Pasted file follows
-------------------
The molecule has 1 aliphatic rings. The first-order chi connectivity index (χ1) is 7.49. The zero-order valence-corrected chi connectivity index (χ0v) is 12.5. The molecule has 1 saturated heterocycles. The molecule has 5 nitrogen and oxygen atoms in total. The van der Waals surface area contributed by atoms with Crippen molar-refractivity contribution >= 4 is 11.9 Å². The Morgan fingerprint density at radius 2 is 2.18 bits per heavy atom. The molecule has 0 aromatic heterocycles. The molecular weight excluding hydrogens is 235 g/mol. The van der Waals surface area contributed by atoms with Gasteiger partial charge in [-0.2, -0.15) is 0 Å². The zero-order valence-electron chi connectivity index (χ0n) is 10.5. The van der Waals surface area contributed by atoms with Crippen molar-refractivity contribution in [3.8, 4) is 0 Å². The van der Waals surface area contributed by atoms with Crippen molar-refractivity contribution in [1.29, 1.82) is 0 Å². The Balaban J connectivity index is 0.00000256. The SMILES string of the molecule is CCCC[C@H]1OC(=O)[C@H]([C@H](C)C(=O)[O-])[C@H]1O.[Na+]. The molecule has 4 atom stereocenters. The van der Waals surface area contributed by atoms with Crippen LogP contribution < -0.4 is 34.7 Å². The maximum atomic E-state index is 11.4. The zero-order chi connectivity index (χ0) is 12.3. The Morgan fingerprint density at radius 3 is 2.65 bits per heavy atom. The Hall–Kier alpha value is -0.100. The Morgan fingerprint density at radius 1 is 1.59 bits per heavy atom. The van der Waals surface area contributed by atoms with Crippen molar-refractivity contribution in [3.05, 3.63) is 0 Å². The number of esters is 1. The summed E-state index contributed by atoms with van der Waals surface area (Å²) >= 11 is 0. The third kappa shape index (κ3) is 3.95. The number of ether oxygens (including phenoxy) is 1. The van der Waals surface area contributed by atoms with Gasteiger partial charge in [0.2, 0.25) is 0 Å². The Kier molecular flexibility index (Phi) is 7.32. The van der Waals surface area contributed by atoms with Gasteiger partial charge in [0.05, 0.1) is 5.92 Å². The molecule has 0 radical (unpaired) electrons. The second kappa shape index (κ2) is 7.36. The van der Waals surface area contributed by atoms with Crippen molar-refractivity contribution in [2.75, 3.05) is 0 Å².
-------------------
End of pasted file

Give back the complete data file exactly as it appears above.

The molecule has 1 aliphatic rings. The first-order chi connectivity index (χ1) is 7.49. The zero-order valence-corrected chi connectivity index (χ0v) is 12.5. The molecule has 1 saturated heterocycles. The molecule has 5 nitrogen and oxygen atoms in total. The van der Waals surface area contributed by atoms with Crippen molar-refractivity contribution >= 4 is 11.9 Å². The Morgan fingerprint density at radius 2 is 2.18 bits per heavy atom. The molecule has 0 aromatic heterocycles. The molecular weight excluding hydrogens is 235 g/mol. The van der Waals surface area contributed by atoms with Gasteiger partial charge in [-0.2, -0.15) is 0 Å². The zero-order valence-electron chi connectivity index (χ0n) is 10.5. The van der Waals surface area contributed by atoms with Crippen molar-refractivity contribution in [3.8, 4) is 0 Å². The van der Waals surface area contributed by atoms with Crippen molar-refractivity contribution in [1.29, 1.82) is 0 Å². The Balaban J connectivity index is 0.00000256. The SMILES string of the molecule is CCCC[C@H]1OC(=O)[C@H]([C@H](C)C(=O)[O-])[C@H]1O.[Na+]. The molecule has 4 atom stereocenters. The van der Waals surface area contributed by atoms with Crippen LogP contribution < -0.4 is 34.7 Å². The maximum atomic E-state index is 11.4. The zero-order chi connectivity index (χ0) is 12.3. The Morgan fingerprint density at radius 3 is 2.65 bits per heavy atom. The Hall–Kier alpha value is -0.100. The Morgan fingerprint density at radius 1 is 1.59 bits per heavy atom. The van der Waals surface area contributed by atoms with Crippen molar-refractivity contribution in [3.05, 3.63) is 0 Å². The number of esters is 1. The summed E-state index contributed by atoms with van der Waals surface area (Å²) >= 11 is 0. The third kappa shape index (κ3) is 3.95. The number of ether oxygens (including phenoxy) is 1. The van der Waals surface area contributed by atoms with Gasteiger partial charge in [0.2, 0.25) is 0 Å². The Kier molecular flexibility index (Phi) is 7.32. The van der Waals surface area contributed by atoms with Gasteiger partial charge in [0.05, 0.1) is 5.92 Å². The molecule has 0 radical (unpaired) electrons. The second kappa shape index (κ2) is 7.36. The van der Waals surface area contributed by atoms with Crippen molar-refractivity contribution in [2.75, 3.05) is 0 Å².